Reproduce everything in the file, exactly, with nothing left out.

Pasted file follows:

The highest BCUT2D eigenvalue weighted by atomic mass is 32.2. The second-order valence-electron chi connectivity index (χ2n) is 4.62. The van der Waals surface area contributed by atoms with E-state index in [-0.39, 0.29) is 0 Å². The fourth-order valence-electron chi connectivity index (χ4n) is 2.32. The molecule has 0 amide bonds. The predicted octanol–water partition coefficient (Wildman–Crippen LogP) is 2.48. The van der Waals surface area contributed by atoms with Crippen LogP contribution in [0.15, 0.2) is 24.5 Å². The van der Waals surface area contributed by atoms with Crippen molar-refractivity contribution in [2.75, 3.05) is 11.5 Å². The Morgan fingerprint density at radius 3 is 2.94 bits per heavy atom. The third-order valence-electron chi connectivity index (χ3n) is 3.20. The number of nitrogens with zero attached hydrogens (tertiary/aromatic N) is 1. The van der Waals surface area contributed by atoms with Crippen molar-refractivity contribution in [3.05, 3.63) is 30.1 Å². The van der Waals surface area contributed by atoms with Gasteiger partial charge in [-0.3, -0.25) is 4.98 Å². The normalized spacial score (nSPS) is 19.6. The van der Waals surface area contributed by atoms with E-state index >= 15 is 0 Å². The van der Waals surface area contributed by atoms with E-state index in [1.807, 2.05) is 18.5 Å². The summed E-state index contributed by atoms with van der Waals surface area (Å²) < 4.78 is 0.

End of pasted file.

The highest BCUT2D eigenvalue weighted by atomic mass is 32.2. The second-order valence-electron chi connectivity index (χ2n) is 4.62. The van der Waals surface area contributed by atoms with E-state index in [-0.39, 0.29) is 0 Å². The fourth-order valence-electron chi connectivity index (χ4n) is 2.32. The molecule has 0 amide bonds. The predicted octanol–water partition coefficient (Wildman–Crippen LogP) is 2.48. The van der Waals surface area contributed by atoms with Crippen LogP contribution in [0.15, 0.2) is 24.5 Å². The van der Waals surface area contributed by atoms with Crippen molar-refractivity contribution in [2.75, 3.05) is 11.5 Å². The Morgan fingerprint density at radius 3 is 2.94 bits per heavy atom. The third-order valence-electron chi connectivity index (χ3n) is 3.20. The number of nitrogens with zero attached hydrogens (tertiary/aromatic N) is 1. The van der Waals surface area contributed by atoms with Crippen molar-refractivity contribution in [3.05, 3.63) is 30.1 Å². The van der Waals surface area contributed by atoms with Gasteiger partial charge in [-0.3, -0.25) is 4.98 Å². The normalized spacial score (nSPS) is 19.6. The van der Waals surface area contributed by atoms with E-state index >= 15 is 0 Å². The van der Waals surface area contributed by atoms with E-state index in [1.807, 2.05) is 18.5 Å². The summed E-state index contributed by atoms with van der Waals surface area (Å²) < 4.78 is 0.